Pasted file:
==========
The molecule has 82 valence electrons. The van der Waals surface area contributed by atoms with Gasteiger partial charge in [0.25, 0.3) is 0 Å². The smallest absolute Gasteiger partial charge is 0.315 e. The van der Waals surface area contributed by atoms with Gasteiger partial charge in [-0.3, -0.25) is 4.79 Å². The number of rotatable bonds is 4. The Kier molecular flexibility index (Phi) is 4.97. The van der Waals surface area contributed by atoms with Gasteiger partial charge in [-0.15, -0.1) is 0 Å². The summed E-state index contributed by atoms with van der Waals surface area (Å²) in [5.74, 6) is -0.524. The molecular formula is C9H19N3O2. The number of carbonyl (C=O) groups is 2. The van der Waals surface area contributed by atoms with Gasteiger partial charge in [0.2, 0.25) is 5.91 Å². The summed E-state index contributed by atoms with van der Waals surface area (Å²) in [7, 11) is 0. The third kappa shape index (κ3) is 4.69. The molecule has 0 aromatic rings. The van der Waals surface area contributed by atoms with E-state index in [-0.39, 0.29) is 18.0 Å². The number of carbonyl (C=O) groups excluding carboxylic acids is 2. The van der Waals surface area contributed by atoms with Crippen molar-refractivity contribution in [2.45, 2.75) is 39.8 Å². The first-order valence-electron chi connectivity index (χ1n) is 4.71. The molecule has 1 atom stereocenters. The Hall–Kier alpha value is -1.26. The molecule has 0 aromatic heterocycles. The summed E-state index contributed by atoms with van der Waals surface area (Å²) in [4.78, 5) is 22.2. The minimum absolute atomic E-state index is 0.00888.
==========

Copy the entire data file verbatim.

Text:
The molecule has 82 valence electrons. The van der Waals surface area contributed by atoms with Gasteiger partial charge in [0.25, 0.3) is 0 Å². The smallest absolute Gasteiger partial charge is 0.315 e. The van der Waals surface area contributed by atoms with Gasteiger partial charge in [-0.3, -0.25) is 4.79 Å². The number of rotatable bonds is 4. The Kier molecular flexibility index (Phi) is 4.97. The van der Waals surface area contributed by atoms with Gasteiger partial charge in [-0.15, -0.1) is 0 Å². The summed E-state index contributed by atoms with van der Waals surface area (Å²) in [5.74, 6) is -0.524. The molecular formula is C9H19N3O2. The number of carbonyl (C=O) groups is 2. The van der Waals surface area contributed by atoms with Gasteiger partial charge in [0.2, 0.25) is 5.91 Å². The summed E-state index contributed by atoms with van der Waals surface area (Å²) in [7, 11) is 0. The third kappa shape index (κ3) is 4.69. The molecule has 0 aromatic rings. The van der Waals surface area contributed by atoms with E-state index in [-0.39, 0.29) is 18.0 Å². The number of carbonyl (C=O) groups excluding carboxylic acids is 2. The van der Waals surface area contributed by atoms with Crippen molar-refractivity contribution in [2.45, 2.75) is 39.8 Å². The first-order valence-electron chi connectivity index (χ1n) is 4.71. The molecule has 1 atom stereocenters. The Hall–Kier alpha value is -1.26. The molecule has 0 aromatic heterocycles. The summed E-state index contributed by atoms with van der Waals surface area (Å²) in [4.78, 5) is 22.2. The minimum absolute atomic E-state index is 0.00888.